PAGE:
Judge OKs Some Payments at Trib's Bankruptcy Hearing

View Comments (
)
|
Email
|
Print

    NEWSLETTERS

    TK
    Getty Images / Scott Olson
    Tribune is the first major newspaper publisher to file for bankruptcy protection since the Internet plunged the industry into a struggle for survival.

    WILMINGTON, Del. -- A Delaware bankruptcy court judge authorized Tribune Co. on Wednesday to make certain payments to employees, vendors and others as it works through a Chapter 11 reorganization.

    Judge Kevin Carey authorized the company, which owns the Los Angeles Times, Chicago Tribune, Baltimore Sun and other dailies, to pay $74 million that was owed to employees before Monday's bankruptcy petition was filed. That total includes an individual cap of $10,950 but excludes payments for health care, long-term disability, reimbursable expenses, workers compensation and retiree medical care.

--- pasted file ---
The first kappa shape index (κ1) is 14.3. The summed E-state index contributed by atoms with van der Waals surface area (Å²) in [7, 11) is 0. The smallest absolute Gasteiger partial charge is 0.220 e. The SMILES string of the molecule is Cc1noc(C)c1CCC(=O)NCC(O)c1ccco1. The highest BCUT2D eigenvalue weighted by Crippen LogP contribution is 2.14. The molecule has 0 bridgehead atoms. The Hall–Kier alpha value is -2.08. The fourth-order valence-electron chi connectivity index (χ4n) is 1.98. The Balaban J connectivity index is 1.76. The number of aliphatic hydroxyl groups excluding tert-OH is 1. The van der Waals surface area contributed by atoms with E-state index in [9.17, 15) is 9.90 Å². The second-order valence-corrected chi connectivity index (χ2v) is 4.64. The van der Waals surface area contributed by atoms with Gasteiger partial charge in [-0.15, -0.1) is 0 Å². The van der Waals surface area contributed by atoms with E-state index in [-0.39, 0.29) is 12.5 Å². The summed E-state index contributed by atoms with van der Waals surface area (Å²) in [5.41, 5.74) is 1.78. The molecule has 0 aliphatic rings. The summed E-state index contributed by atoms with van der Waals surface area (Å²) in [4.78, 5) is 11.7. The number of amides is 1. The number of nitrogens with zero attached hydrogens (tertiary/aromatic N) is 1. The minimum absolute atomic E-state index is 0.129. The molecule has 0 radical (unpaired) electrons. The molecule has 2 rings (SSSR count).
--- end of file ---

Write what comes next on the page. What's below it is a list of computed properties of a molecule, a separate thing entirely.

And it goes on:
The judge also authorized the debtors to make payments for a variety of other pre-petition obligations, including some $20 million to critical vendors, $18 million in tax, licensing and similar obligations, and $5.5 million to shippers.

    James Conlan, an attorney representing the company, said it was forced to seek bankruptcy protection because of dwindling advertising revenues, which he said reflect both broader economic issues and a change in the way advertising works.

    Tribune is the first major newspaper publisher to file for bankruptcy protection since the Internet plunged the industry into a struggle for survival.